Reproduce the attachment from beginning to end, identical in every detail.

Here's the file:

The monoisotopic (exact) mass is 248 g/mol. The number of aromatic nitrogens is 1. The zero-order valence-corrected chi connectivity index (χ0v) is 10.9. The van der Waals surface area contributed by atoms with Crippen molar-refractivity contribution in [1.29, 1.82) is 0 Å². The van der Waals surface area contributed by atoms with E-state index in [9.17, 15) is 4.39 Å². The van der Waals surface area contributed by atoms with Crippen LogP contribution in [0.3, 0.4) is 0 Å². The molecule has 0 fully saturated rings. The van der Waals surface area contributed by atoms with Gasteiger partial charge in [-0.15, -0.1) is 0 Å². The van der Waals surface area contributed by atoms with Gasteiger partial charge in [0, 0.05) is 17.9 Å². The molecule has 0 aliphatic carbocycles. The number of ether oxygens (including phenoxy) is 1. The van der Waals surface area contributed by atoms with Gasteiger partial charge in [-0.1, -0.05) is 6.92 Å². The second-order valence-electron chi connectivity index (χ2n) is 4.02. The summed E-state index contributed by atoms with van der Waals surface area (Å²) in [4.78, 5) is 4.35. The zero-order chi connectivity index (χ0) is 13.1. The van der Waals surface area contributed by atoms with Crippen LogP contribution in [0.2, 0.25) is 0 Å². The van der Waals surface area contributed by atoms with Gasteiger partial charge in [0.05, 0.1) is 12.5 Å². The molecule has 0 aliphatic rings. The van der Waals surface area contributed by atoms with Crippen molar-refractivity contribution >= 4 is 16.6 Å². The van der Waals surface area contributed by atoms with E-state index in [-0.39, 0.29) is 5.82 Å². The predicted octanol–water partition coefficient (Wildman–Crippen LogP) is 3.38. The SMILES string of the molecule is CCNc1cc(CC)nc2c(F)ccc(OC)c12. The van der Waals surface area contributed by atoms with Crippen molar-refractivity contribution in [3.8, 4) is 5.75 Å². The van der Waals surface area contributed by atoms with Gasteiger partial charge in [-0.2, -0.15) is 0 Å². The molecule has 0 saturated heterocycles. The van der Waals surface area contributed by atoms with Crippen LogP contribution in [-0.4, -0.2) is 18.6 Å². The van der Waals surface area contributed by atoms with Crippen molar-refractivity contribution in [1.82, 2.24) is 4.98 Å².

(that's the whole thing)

The monoisotopic (exact) mass is 248 g/mol. The number of aromatic nitrogens is 1. The zero-order valence-corrected chi connectivity index (χ0v) is 10.9. The van der Waals surface area contributed by atoms with Crippen molar-refractivity contribution in [1.29, 1.82) is 0 Å². The van der Waals surface area contributed by atoms with E-state index in [9.17, 15) is 4.39 Å². The van der Waals surface area contributed by atoms with Crippen LogP contribution in [0.3, 0.4) is 0 Å². The molecule has 0 fully saturated rings. The van der Waals surface area contributed by atoms with Gasteiger partial charge in [-0.15, -0.1) is 0 Å². The van der Waals surface area contributed by atoms with Gasteiger partial charge in [0, 0.05) is 17.9 Å². The molecule has 0 aliphatic carbocycles. The number of ether oxygens (including phenoxy) is 1. The van der Waals surface area contributed by atoms with Gasteiger partial charge in [-0.1, -0.05) is 6.92 Å². The second-order valence-electron chi connectivity index (χ2n) is 4.02. The summed E-state index contributed by atoms with van der Waals surface area (Å²) in [4.78, 5) is 4.35. The zero-order chi connectivity index (χ0) is 13.1. The van der Waals surface area contributed by atoms with Crippen LogP contribution in [0.2, 0.25) is 0 Å². The van der Waals surface area contributed by atoms with Gasteiger partial charge in [0.05, 0.1) is 12.5 Å². The molecule has 0 aliphatic rings. The van der Waals surface area contributed by atoms with Crippen molar-refractivity contribution >= 4 is 16.6 Å². The van der Waals surface area contributed by atoms with E-state index in [-0.39, 0.29) is 5.82 Å². The predicted octanol–water partition coefficient (Wildman–Crippen LogP) is 3.38. The SMILES string of the molecule is CCNc1cc(CC)nc2c(F)ccc(OC)c12. The van der Waals surface area contributed by atoms with Crippen molar-refractivity contribution in [3.8, 4) is 5.75 Å². The van der Waals surface area contributed by atoms with Gasteiger partial charge in [-0.2, -0.15) is 0 Å². The molecule has 0 saturated heterocycles. The van der Waals surface area contributed by atoms with Crippen LogP contribution in [-0.4, -0.2) is 18.6 Å². The van der Waals surface area contributed by atoms with Crippen molar-refractivity contribution in [1.82, 2.24) is 4.98 Å².